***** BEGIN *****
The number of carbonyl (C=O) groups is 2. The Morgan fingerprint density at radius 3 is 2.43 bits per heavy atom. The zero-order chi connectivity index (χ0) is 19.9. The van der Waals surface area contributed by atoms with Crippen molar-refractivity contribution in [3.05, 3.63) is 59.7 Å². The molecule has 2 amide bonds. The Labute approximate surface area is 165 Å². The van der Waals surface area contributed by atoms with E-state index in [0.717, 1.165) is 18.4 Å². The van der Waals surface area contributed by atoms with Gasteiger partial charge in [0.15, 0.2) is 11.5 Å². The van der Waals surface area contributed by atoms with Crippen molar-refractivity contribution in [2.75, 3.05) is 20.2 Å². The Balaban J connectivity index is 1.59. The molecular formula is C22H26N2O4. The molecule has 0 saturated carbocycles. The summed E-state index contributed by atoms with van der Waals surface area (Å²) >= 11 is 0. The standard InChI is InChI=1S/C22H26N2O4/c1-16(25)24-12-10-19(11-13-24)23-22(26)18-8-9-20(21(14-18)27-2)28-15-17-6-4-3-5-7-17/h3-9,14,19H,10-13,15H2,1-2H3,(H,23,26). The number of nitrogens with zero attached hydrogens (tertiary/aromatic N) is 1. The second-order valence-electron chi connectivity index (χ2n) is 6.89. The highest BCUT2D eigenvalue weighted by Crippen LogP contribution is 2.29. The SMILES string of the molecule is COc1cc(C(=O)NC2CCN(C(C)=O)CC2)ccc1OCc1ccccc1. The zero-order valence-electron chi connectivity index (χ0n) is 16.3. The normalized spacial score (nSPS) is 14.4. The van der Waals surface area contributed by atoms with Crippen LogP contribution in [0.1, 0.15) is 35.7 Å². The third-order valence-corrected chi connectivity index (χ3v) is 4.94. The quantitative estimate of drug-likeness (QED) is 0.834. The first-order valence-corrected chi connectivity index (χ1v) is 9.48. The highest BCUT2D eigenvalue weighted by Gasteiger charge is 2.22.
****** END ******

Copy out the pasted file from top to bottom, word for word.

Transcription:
The number of carbonyl (C=O) groups is 2. The Morgan fingerprint density at radius 3 is 2.43 bits per heavy atom. The zero-order chi connectivity index (χ0) is 19.9. The van der Waals surface area contributed by atoms with Crippen molar-refractivity contribution in [3.05, 3.63) is 59.7 Å². The molecule has 2 amide bonds. The Labute approximate surface area is 165 Å². The van der Waals surface area contributed by atoms with E-state index in [0.717, 1.165) is 18.4 Å². The van der Waals surface area contributed by atoms with Gasteiger partial charge in [0.15, 0.2) is 11.5 Å². The van der Waals surface area contributed by atoms with Crippen molar-refractivity contribution in [2.75, 3.05) is 20.2 Å². The Balaban J connectivity index is 1.59. The molecular formula is C22H26N2O4. The molecule has 0 saturated carbocycles. The summed E-state index contributed by atoms with van der Waals surface area (Å²) >= 11 is 0. The standard InChI is InChI=1S/C22H26N2O4/c1-16(25)24-12-10-19(11-13-24)23-22(26)18-8-9-20(21(14-18)27-2)28-15-17-6-4-3-5-7-17/h3-9,14,19H,10-13,15H2,1-2H3,(H,23,26). The number of nitrogens with zero attached hydrogens (tertiary/aromatic N) is 1. The second-order valence-electron chi connectivity index (χ2n) is 6.89. The highest BCUT2D eigenvalue weighted by Crippen LogP contribution is 2.29. The SMILES string of the molecule is COc1cc(C(=O)NC2CCN(C(C)=O)CC2)ccc1OCc1ccccc1. The zero-order valence-electron chi connectivity index (χ0n) is 16.3. The normalized spacial score (nSPS) is 14.4. The van der Waals surface area contributed by atoms with Crippen LogP contribution in [0.1, 0.15) is 35.7 Å². The third-order valence-corrected chi connectivity index (χ3v) is 4.94. The quantitative estimate of drug-likeness (QED) is 0.834. The first-order valence-corrected chi connectivity index (χ1v) is 9.48. The highest BCUT2D eigenvalue weighted by Gasteiger charge is 2.22.